Using the point of a hunting knife she passed through the open flame, Norma picked out dirt and tar fragments with the steadiness of a surgeon. The touch of her hand cupping his knee soothed Al. When Norma leaned to retrieve a gauze pad, a patch of bronze skin and the fullness of a breast showed she wore no bra. The heat stirred by her nearness rivaled that burning beneath the oil drum.
The old man spoke to Norma in his native tongue. Then, she turned to Al, “My uncle wishes you to stay with us tonight. He says it is the only way he can repay your kindness and courage with the deputy earlier.” Al was all set to decline when Norma looked into his eyes and said, “Please. It is important to him…and me.” He stayed.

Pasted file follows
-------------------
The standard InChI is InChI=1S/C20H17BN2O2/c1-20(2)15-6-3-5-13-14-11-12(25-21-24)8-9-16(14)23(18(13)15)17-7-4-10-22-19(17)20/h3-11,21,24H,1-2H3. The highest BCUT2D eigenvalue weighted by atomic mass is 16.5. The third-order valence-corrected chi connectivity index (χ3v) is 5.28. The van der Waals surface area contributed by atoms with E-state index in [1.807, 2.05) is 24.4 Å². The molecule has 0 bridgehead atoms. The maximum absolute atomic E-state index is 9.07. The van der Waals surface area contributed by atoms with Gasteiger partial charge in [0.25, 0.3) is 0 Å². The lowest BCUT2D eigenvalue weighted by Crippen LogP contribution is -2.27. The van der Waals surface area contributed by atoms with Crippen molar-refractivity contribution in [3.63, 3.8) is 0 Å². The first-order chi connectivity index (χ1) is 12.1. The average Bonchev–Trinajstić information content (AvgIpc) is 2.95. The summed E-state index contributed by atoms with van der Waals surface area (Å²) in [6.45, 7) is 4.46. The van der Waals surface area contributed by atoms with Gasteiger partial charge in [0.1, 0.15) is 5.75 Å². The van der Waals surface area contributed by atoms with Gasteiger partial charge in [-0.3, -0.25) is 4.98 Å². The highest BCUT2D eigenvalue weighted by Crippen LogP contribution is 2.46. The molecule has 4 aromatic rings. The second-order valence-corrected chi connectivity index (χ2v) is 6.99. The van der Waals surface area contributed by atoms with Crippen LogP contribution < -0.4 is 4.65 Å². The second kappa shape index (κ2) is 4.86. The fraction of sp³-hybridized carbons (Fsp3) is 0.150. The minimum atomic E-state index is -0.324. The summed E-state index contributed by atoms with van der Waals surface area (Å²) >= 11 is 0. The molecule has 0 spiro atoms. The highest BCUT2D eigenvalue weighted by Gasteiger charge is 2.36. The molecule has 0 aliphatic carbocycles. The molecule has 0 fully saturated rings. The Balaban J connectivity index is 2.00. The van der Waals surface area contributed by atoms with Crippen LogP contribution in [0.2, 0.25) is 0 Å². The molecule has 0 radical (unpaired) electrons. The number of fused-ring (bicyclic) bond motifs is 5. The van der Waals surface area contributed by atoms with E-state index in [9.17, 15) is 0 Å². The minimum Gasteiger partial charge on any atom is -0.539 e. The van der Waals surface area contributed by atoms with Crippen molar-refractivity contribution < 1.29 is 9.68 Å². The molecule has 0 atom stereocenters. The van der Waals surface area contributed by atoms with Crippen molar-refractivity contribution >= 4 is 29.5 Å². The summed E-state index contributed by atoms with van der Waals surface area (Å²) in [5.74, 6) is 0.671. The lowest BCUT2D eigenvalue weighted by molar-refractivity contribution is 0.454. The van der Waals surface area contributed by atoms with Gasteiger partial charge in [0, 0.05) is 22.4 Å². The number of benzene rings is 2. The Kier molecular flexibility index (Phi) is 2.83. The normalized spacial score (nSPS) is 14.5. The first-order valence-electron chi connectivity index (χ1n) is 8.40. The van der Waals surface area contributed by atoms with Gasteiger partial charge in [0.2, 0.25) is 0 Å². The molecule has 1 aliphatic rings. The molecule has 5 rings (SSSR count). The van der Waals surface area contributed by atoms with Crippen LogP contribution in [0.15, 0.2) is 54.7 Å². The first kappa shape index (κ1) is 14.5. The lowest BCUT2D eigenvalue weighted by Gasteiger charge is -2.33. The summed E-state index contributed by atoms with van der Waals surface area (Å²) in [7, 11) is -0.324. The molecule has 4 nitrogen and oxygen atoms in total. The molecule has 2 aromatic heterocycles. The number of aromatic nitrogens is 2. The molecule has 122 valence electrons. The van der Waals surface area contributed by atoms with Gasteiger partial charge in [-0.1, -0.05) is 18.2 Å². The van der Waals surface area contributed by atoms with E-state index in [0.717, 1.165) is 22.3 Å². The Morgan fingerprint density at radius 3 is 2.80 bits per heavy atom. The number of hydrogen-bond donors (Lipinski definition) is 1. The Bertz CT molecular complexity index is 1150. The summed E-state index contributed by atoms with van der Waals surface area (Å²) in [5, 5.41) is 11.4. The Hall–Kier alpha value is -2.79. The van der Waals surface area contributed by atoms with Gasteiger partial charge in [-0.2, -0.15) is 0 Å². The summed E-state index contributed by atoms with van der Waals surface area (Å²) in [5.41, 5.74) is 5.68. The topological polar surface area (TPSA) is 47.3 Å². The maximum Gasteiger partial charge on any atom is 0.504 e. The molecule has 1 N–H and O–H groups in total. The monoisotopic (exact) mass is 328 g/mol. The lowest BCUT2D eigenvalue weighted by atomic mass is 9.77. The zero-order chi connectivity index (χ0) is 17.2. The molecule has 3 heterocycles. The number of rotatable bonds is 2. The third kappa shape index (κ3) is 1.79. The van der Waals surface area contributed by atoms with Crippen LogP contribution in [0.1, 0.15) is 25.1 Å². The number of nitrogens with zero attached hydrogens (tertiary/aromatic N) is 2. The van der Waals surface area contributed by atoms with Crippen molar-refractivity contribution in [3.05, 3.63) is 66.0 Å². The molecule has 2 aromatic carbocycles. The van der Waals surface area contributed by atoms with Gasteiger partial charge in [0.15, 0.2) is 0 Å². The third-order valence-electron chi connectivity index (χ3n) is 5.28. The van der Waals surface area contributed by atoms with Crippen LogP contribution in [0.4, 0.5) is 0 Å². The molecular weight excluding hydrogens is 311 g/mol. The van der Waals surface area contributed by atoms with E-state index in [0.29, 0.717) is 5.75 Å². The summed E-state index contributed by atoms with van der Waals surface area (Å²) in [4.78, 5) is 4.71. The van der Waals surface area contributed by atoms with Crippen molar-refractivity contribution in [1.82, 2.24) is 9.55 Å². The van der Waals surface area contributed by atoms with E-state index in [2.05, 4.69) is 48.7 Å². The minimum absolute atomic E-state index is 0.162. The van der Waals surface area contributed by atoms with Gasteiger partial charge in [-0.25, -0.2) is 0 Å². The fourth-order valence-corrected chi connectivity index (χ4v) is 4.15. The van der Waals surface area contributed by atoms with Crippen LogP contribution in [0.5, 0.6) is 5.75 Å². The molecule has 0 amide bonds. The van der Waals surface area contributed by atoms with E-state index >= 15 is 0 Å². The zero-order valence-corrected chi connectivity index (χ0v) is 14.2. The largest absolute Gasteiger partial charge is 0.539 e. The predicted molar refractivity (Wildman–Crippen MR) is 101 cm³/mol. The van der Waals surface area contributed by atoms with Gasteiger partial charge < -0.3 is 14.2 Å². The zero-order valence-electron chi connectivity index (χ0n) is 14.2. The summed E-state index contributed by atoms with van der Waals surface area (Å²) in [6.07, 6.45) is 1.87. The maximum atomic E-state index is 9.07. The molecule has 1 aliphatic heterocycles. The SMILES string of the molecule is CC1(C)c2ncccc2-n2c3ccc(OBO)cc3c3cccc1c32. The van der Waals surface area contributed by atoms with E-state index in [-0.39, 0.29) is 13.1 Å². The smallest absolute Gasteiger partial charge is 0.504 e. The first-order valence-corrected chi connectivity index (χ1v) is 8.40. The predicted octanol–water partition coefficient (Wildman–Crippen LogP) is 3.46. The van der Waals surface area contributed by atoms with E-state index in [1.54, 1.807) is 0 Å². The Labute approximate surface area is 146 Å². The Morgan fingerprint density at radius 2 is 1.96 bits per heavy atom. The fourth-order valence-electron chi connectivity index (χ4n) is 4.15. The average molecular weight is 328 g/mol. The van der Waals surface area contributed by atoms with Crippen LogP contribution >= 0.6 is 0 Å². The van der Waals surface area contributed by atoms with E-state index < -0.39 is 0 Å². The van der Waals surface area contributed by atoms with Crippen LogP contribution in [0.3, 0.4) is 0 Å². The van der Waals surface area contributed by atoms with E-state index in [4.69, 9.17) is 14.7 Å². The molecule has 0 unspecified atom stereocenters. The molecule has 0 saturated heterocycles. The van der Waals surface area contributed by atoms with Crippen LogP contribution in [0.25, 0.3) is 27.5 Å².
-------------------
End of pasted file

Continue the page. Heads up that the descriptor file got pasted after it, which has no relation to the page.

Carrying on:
Roofed by a patchwork of discarded metal signs and tarpaper, the house was really one large room partitioned into smaller ones by sheets of plywood salvaged from railroad shipping crates. The place was thick with the smell of mesquite.
It couldn’t have felt more foreign if Al was huddled inside a yurt on the fringes of the Gobi Desert. Yet, there was also something inexplicably familiar about this misplaced group of Oglala Sioux. Perhaps it was the generous welcome of food and lodging that reminded him of his own Sicilian relatives back in New Jersey for whom the biggest insult would be to refuse an invitation to share a meal.
That night, sleep came in short intervals between longer periods of wide-eyed restlessness and leg pain. Twice, Al sensed someone else lying awake in the flickering amber glow of the smoldering fire. He was convinced it was Norma, but he could make out no features, only the feather soft sound of her breathing and that scent of gardenias.